Day 216: Kitchen Sinks and Hand Grenades

This guy wrote a blog post about how his wife divorced him for leaving his glass by the kitchen sink.  The post is about his realization that it was never really about his refusal to do the dishes.  I don’t know much about him, but the blurb on his blog says “I’m single.  I’m divorced. I’m a father.  I make bad decisions. This is my journal.”  I’m not impressed.

I don’t want to be one of those bloggers, or one of those people, really, who spend their time criticizing others.  And really, there are some things about the article that could be really great.  And if his blog is about learning from his mistakes, good for him, I think it’s very brave to put it all out there.  I hope he has discussed that particular advertisement with his divorce lawyer thoroughly.  I also hope he takes the feedback he receives helps him to better understand women.

The post starts out with great strength:

It seems so unreasonable when you put it that way: My wife left me because sometimes I leave dishes by the sink.

It makes her seem ridiculous; and makes me seem like a victim of unfair expectations.

I rejoiced when I read it.  There is a guy out there who actually gets it.  Women are put in this position all of the time, and he’s going to write about it, yay!  A few lines later he said something I didn’t really understand about someone named George McFly, who I think is from an old movie, but that’s fine, I’m hooked, I’m into it.

Sometimes I leave used drinking glasses by the kitchen sink, just inches away from the dishwasher.

It isn’t a big deal to me now. It wasn’t a big deal to me when I was married. But it WAS a big deal to her.

Record scratch.  Wait.  I thought he understood that it was never about the glass?  It probably wasn’t a big deal to her when they were married.  Now I’m confused.

Every time she’d walk into the kitchen and find a drinking glass by the sink, she moved incrementally closer to moving out and ending our marriage. I just didn’t know it yet. But even if I had, I fear I wouldn’t have worked as hard to change my behavior as I would have stubbornly tried to get her to see things my way.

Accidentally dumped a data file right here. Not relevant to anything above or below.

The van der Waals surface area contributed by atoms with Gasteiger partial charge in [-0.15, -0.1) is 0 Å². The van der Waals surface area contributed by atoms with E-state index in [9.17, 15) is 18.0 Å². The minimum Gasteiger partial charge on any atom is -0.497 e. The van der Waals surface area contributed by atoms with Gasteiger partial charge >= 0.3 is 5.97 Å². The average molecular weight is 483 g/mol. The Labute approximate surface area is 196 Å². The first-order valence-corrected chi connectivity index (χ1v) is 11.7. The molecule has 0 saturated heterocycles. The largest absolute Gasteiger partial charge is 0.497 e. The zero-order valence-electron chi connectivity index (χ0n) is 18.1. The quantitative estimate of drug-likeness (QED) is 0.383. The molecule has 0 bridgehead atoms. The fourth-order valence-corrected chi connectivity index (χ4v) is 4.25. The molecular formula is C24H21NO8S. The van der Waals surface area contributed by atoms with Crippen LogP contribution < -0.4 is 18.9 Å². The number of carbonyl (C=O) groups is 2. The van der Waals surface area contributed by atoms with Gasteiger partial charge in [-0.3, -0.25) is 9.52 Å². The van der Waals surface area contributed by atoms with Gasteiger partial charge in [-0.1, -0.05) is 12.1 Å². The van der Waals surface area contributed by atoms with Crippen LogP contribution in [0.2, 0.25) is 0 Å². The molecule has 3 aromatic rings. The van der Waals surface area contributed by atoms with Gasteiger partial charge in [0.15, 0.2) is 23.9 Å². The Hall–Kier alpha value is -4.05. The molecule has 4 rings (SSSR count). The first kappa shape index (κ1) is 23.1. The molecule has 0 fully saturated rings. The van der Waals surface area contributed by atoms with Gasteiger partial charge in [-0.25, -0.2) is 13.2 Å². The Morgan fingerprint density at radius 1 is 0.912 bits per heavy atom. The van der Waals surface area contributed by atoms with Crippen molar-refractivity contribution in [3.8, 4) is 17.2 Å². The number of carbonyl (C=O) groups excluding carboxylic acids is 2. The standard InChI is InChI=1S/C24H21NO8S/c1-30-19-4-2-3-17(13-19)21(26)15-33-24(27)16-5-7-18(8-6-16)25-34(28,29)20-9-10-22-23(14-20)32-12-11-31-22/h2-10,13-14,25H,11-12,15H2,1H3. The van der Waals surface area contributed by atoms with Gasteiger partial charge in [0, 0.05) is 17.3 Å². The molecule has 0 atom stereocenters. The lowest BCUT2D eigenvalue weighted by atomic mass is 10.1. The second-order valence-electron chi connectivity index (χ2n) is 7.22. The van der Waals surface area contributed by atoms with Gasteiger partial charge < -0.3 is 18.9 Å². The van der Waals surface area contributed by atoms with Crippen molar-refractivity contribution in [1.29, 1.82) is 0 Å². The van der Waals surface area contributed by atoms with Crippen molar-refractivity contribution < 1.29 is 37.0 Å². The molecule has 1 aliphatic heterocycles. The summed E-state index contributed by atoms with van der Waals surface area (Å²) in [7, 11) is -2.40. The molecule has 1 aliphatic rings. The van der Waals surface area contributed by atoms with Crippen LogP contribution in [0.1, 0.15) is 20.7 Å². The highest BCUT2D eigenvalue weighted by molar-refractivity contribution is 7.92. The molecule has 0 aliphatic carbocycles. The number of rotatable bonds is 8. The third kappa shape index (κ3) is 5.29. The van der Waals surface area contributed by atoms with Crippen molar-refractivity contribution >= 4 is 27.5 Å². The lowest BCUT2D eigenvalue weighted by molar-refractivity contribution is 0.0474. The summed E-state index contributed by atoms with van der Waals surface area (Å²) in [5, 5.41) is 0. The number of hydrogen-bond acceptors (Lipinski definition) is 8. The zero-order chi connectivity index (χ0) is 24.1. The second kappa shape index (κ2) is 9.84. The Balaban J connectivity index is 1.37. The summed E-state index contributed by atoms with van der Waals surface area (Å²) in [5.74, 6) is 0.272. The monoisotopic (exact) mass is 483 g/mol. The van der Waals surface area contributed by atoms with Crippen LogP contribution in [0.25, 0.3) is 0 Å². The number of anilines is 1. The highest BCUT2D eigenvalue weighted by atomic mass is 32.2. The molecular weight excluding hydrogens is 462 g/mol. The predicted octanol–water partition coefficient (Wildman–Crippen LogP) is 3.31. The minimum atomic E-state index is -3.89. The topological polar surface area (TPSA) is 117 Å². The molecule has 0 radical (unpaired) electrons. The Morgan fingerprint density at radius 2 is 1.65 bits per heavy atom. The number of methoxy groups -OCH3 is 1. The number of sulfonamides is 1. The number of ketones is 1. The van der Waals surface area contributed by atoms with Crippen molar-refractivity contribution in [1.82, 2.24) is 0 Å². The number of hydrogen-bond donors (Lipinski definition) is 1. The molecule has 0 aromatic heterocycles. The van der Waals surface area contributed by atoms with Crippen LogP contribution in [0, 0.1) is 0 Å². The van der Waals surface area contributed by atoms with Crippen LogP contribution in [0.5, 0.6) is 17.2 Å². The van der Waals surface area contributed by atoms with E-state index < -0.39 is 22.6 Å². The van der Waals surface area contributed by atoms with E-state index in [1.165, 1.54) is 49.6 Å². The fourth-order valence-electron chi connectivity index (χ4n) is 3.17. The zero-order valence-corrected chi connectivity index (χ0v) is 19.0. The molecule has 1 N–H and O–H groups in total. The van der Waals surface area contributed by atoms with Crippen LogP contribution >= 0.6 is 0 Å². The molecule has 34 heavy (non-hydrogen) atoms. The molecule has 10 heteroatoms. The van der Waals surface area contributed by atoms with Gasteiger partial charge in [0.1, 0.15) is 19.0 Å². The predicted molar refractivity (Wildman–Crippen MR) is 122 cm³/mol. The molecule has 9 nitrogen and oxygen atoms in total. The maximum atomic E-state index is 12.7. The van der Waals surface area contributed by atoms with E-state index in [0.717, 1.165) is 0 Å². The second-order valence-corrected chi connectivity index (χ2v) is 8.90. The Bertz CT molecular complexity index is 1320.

Eh-huh? On some level this guy still clearly believes it was about the drinking glasses.  It probably had more to do with the fact that she was moving incrementally close to moving out and he didn’t notice.  I wonder what his ex-wife would say about all of this…

But she didn’t want to be my mother. She wanted to be my partner, and she wanted me to apply all of my intelligence and learning capabilities to the logistics of managing our lives and household.

She wanted me to figure out all of the things that need done, and devise my own method of task management.

Ah!  Now we’re back on track.  Yes.  Every woman I know has felt this way at some point.  Men, if you’re reading this, it’s important.  Even the most nurturing woman does not want to mother you.  If she does, you’ve got bigger problems.

He goes on to talk about how men can do things, like all of the great things men have accomplished.  If you are a woman and you can read it without rolling your eyes, well, you are a better woman than I am.

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He explains three reasons he might want to leave his glass by the sink that can be summarized by saying he doesn’t care if there is a glass by the sink.  He also explains that the lesson he learned too late is that he should not leave his glass there because it matter to her.

Dude, it’s not about the fucking glass.  Stop already.  We know, you don’t care about the glass, you think she left you because she cared so much about the glass.  No.

He then provides this helpful little list:

Caring about her = keeping your laundry off the floor.

Caring about her = thoughtfully not tracking dirt or whatever on the floor she worked hard to clean.

Caring about her = taking care of kid-related things so she can just chill out for a little bit and not worry about anything.

Caring about her = “Hey babe. Is there anything I can do today or pick up on my way home that will make your day better?”

Caring about her = a million little things that say “I love you” more than speaking the words ever can.

What does basic human decency have to do with caring about her?  I would think, and hope, that if this man had a roommate he would keep his laundry off the floor, and not track dirt over a clean floor.  Taking care of kid-related things is something dads are supposed to do, again as a matter of basic human decency.  Offering to help, doing little things that show love, those are good, but they are at the bottom of the list, which is only one more indication that he still doesn’t get it.

He goes on to explain how a man might justify leaving the glass.

Eat shit, wife,” we think. “I sacrifice a lot for you, and you’re going to get on me about ONE glass by the sink? THAT little bullshit glass that takes a few seconds to put in the dishwasher, which I’ll gladly do when I know I’m done with it, is so important to you that you want to give me crap about it?

It continues from there, but you get the idea.  A fairly nasty reaction to a simple request to not leave a dirty glass near the sink, and completely unnecessary.

And then another turn.

The wife doesn’t want to divorce her husband because he leaves used drinking glasses by the sink.

She wants to divorce him because she feels like he doesn’t respect or appreciate her, which suggests he doesn’t love her, and she can’t count on him to be her lifelong partner.

Ok, maybe he does get it?  Really, I think the inclusion of these two lines explains why women have been sharing and discussing this article all over Facebook today.